Curriculum in Criminal Justice

The matrix below is a sample plan for all coursework required for this program
Freshman
Fall   Spring  
ENGL 1013 Composition I1 3 ENGL 1023 Composition II1 3
Science with Lab1 4 Science with Lab1 4
Mathematics1,T 3 Fine Arts & Humanities1 3
TECH 1001 Orientation to the University 1 Social Sciences/Fine Arts/Humanities/Speech1 3
CJ 2003/SOC 2003 Introduction to Criminal Justice 3 CJ 2043/SOC 2043 Crime and Delinquency 3
Total 14 Total 16
 
Sophomore
Fall   Spring  
U.S. History/Government1 3 Social Sciences1 6
Fine Arts & Humanities1 3 General Elective 6
CJ 2033/SOC 2033 Social Problems 3 CJ Elective 3
CJ Elective 6
Total 15 Total 15
 
1See "General Education Requirements".

 

Minor Criminal Justice

The criminal justice minor is designed to prepare students for a career in the field of criminal justice, e.g. police work, probation/parole or corrections. In addition, the criminal justice minor is provided for students whose major department requires a minor. The minor in criminal justice requires 18 hours of courses:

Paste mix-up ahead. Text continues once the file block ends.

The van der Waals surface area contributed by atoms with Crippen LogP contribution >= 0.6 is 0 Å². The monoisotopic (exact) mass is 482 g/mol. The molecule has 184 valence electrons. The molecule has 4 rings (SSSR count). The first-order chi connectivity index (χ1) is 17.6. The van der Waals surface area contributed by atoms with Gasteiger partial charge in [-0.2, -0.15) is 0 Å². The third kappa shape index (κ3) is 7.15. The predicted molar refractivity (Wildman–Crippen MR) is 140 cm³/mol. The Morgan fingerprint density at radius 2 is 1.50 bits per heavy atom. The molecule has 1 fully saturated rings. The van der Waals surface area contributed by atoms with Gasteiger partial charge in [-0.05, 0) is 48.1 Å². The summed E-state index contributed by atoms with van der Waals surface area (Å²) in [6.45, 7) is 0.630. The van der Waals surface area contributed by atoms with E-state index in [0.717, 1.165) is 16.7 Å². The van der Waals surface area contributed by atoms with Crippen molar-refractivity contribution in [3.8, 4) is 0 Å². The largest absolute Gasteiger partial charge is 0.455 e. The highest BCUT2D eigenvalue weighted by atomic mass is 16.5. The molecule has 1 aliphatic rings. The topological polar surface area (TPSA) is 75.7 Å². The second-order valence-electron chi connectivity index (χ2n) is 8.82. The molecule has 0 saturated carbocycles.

CJ 2003/SOC 2003 Introduction to Criminal Justice
CJ 2043/SOC 2043 Crime and Delinquency
CJ Electives (12 hours)

MOU Between ATU and NSU

Arkansas Tech University (ATU) and Northwestern State University (NSU) have agreed to enter into a Memorandum of Understanding for a 2+2 program between the two institutions. The 2+2 program will allow students to complete the Associate of Arts in Criminal Justice at ATU and transfer in to the Bachelor of Art Degree in Criminal Justice at NSU. More information may be obtained from the Department of Behavioral Sciences.

Associate of Science Ozark-Ouachita Studies

This program is designed to enhance the educational experience of students wishing to remain in the state after graduation and was derived from student interest (across academic disciplines) in a variety of topics related to the Ozark-Ouachita region.  This new Associate of Science program offers the opportunity for students from three separate colleges pursuing a diversity of majors to focus their academic energy on issues of importance to Arkansas and its citizens.  One goal of the program is to foster academic collaboration between the University’s colleges with the hope of developing long-term research projects that combine the theories and methodologies of both the natural and social sciences.  Another goal of the program is to make students uniquely employable to Arkansas businesses and to federal and state agencies targeted at cultural preservation, natural resource protection, and social services.

To qualify for the Associate of Science in Ozark-Ouachita studies, the student must satisfy the associate degree requirements of this catalog and complete the following curriculum: